Books I Read in April

I started reading several books in April but I didn’t finish any of them. Usually, when I have a compelling book on the go, I look forward to getting the time to read a few chapters in the evening. But my well of reading matter has run dry and I need to stock up on good books.

The first book I started reading last month was The Lonely City: Adventures in the Art of Being Alone by Olivia Laing. I received a free digital copy from the publisher (Canongate Books in the UK) via Netgalley in exchange for an honest review.

The Lonely City cover

The premise of the book centres around a time in Olivia Laing’s life when she finds herself alone in New York after a bad break-up, having moved from the UK to be with her American boyfriend. Despite being surrounded by millions of people, loneliness in the city can be at its most acute.

“The city reveals itself as a set of cells, a hundred thousand windows, some darkened and some flooded with green or white or golden light. Inside, strangers swim to and fro, attending to the business of their private hours. You can see them, but you can’t reach them, and so this commonplace urban phenomenon, available in any city of the world on any night, conveys to even the most social a tremor of loneliness, its uneasy combination of separation and exposure” (Quote source: Goodreads)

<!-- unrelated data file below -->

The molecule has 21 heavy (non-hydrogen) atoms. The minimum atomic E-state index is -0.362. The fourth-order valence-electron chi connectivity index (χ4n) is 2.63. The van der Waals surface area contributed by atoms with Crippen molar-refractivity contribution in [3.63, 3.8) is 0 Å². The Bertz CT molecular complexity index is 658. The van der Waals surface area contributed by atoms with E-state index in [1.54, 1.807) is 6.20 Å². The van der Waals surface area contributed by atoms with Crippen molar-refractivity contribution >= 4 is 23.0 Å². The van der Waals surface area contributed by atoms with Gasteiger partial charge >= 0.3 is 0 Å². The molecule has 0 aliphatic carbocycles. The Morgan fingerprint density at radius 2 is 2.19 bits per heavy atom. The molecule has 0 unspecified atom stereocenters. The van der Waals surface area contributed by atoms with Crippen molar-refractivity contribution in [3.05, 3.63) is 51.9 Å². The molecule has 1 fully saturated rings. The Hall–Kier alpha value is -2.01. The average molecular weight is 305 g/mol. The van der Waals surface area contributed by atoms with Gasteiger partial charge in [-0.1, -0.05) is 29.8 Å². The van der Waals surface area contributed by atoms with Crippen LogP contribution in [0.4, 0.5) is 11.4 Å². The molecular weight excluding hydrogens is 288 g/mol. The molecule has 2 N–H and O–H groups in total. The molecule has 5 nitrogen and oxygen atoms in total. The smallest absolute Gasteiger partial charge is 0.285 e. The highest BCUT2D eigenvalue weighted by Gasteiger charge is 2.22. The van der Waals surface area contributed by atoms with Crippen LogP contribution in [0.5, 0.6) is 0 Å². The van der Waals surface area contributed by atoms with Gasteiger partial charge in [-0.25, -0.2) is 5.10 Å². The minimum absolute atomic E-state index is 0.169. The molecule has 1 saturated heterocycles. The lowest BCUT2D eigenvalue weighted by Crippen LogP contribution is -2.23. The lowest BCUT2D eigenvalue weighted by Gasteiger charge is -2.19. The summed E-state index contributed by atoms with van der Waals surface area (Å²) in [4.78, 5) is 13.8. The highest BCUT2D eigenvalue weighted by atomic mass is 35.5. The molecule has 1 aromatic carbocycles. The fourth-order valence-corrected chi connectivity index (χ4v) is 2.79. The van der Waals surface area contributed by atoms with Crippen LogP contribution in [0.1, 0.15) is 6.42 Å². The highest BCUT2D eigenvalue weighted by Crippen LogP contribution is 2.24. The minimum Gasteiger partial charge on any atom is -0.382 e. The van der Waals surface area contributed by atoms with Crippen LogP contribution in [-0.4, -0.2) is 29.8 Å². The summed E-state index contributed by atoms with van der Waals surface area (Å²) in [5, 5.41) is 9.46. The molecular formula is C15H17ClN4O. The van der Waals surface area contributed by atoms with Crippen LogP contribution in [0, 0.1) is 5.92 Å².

Laing explores her own state of intense loneliness by reporting on the lives of iconic artists who also experienced ‘the lonely city’, from Edward Hopper to Andy Warhol. I was most interested in Edward Hopper, and reading this book led me to Google him to see the paintings which Laing describes.

But I wasn’t compelled by all of her artist subjects; I started skimming through the chapters on David Wojnarowicz and Henry Darger. I confess I hadn’t heard of these two artists before opening the book, and their art does not appeal to me. In fact, I found aspects of it grotesque and disturbing.

frank-kohntopp-130291 resized

The book didn’t match up to my expectations. I was hoping for a much deeper exploration of this period of the author’s life, but her reflections on her own experience in ‘the lonely city’ are relatively concise compared to the lengthy elaborations on the artists. It feels, as one reviewer said, as though Laing is keeping back some aspects of her own experience. Laing’s writing is well-constructed and it isn’t a bad book; it just didn’t compel me to keep reading.